Special Report: A Piece of Me, Live Organ Transplants Part 2
In part one of our special report, we shared the story of Teresa Kieffer and her extremely rare experience as a living, double organ donor.
In part two, we introduce you to a Manistee man waiting for a kidney transplant.
“They call me, and they’re going to laugh at me for this one, but the people at dialysis call me the poster child,” explained dialysis patient Jon Madsen.
Jon first started dialysis in 2009, after he was diagnosed with a blood clotting disease called Tetra-acetic Thrombotic Perpetua or TTP for short.
It worked for seven years, until it began to fail in 2017.
Jon returned to dialysis and the transplant list in 2018.
Explaining dialysis, Jon said, “They either go in through a catheter through your chest, which they call a chest cath, or they go in through a fistula graft. I have one in my arm, which is where they tie in the blood vessel and the vein. They take your blood out of your body, put it through a machine, and filter it through a dialyzer which removes all the toxins that your kidneys normally do.”
Three days a week, four hours a day Jon needs to have his blood cleaned in order to survive.
“If you don’t have a positive attitude at it, it goes downhill quick,” Jon noted.
A tough feat, knowing the average person in need of a kidney has to wait a long, often frustrating 7 years before they reach the top of the donor list.
However, living donors can speed up the process.
It’s not very common in the United States.
According to the Department of Health and Human Services, only about 23% of kidney transplants came from living donors last year. It’s even less for liver transplants.
Dr. Abhi Humar from the University of Pittsburgh Medical Center and Director of the Starzl Transplant Institute says, “If you think about it, yes 5% of the total number of liver transplants, but look at other places around the world. If you look at places like Asia, India, the Middle East, those places, about 90% of the transplants come from a living donor as opposed to the other way around here.”
Dr. Humar says the reason behind the difference is quite simple.
“Really the main reason it’s not become popularized is because people don’t know about it. The most sort of heart wrenching things that I hear are when family members come in and they need a liver transplant and they are just too far gone. There’s nothing that can be done. It’s too late, and their family member says to them, I wish I had known this was an option,” he explained.
While Jon doesn’t need a liver, the same concept can be applied.
The human body can function with just one kidney, which opens up possibilities for living donors like Teresa.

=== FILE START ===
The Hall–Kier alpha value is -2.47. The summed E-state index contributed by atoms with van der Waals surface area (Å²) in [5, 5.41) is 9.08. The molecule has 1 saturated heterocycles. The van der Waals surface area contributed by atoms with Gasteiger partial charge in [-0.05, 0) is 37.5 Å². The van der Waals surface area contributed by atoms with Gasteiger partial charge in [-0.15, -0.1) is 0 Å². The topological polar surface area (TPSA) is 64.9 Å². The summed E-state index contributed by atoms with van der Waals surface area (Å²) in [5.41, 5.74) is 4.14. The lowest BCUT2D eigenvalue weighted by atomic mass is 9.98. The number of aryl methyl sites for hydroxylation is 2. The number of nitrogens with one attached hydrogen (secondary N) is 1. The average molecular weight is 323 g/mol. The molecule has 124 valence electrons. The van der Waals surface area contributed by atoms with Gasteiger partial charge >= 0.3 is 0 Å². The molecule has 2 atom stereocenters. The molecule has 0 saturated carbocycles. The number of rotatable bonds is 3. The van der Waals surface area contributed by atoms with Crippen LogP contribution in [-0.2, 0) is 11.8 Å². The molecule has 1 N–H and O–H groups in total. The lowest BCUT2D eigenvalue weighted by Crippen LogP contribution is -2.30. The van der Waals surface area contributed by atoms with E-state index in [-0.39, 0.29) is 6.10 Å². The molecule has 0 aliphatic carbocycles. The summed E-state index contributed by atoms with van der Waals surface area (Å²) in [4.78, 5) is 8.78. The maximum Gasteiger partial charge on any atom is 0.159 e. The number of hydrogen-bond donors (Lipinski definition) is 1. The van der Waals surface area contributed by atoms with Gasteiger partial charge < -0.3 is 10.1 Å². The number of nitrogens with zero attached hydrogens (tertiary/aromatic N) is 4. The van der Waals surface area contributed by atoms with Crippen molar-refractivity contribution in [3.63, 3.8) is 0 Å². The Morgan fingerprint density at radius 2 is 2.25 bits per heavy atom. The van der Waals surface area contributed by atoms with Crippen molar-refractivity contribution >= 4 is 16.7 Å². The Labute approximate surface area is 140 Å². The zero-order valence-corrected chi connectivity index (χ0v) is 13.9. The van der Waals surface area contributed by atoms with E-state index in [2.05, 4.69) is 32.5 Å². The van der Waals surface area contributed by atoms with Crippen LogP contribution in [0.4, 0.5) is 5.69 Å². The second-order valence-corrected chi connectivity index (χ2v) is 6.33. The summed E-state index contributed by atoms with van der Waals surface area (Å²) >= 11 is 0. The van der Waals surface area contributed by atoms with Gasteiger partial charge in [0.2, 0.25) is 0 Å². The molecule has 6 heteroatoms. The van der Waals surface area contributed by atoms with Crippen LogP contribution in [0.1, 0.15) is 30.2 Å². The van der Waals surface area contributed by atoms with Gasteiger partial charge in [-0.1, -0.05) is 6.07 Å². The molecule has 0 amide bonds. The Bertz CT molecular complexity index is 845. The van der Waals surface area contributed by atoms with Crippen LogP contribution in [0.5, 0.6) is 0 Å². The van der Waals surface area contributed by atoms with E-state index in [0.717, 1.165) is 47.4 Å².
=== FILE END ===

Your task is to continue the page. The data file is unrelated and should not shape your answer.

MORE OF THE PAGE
“Anybody that would be interested in donating, first of all do it. If there’s ever, in anything in life with donating an organ or giving something to help somebody, I feel like when we lead with our hearts you can’t go wrong. Do your research and get healthy,” explained Teresa.
Jon said, “Honestly, in this case, you know a lot of time you donate or you give something and you hope they use it in the right way. When you give something like this to somebody, I can almost guarantee you that it’s going to get used in the right way.”
Teresa, Jon, and Dr. Humar say it’s important to have a strong support system if you do want to consider becoming a donor.
“One other than I’ll add to that is don’t worry about the financials. If you’re a living donor, my insurance or the recipients insurance will cover your operation and everything that comes after that kidney related for the rest of your life,” explained Jon.
As for why someone might become a donor, Teresa said, “I think the big question is why would you knowingly put yourself through pain or uncertainty or that fear of not knowing what’s going to happen. If I could share anything with people, it’s sometimes just getting through that pain or uncertainty or fear, it’ll always transform you.”
And it could give someone like Jon, another chance at a normal life.
“That’s one less person on the cadaver list. It’s somebody gets a kidney. It’s one less person on dialysis. They’re Godsends. They’re angels from heaven. It’s definitely a blessing to be able to find somebody like that. The more people I can encourage to do it, the better off,” added Jon.
For more information on how to donate a kidney to Jon or someone like him, click this link to learn more about the University of Michigan’s transplant program.
For more information about Dr. Humar and UPMC’s Starzl Transplant Institute, click here.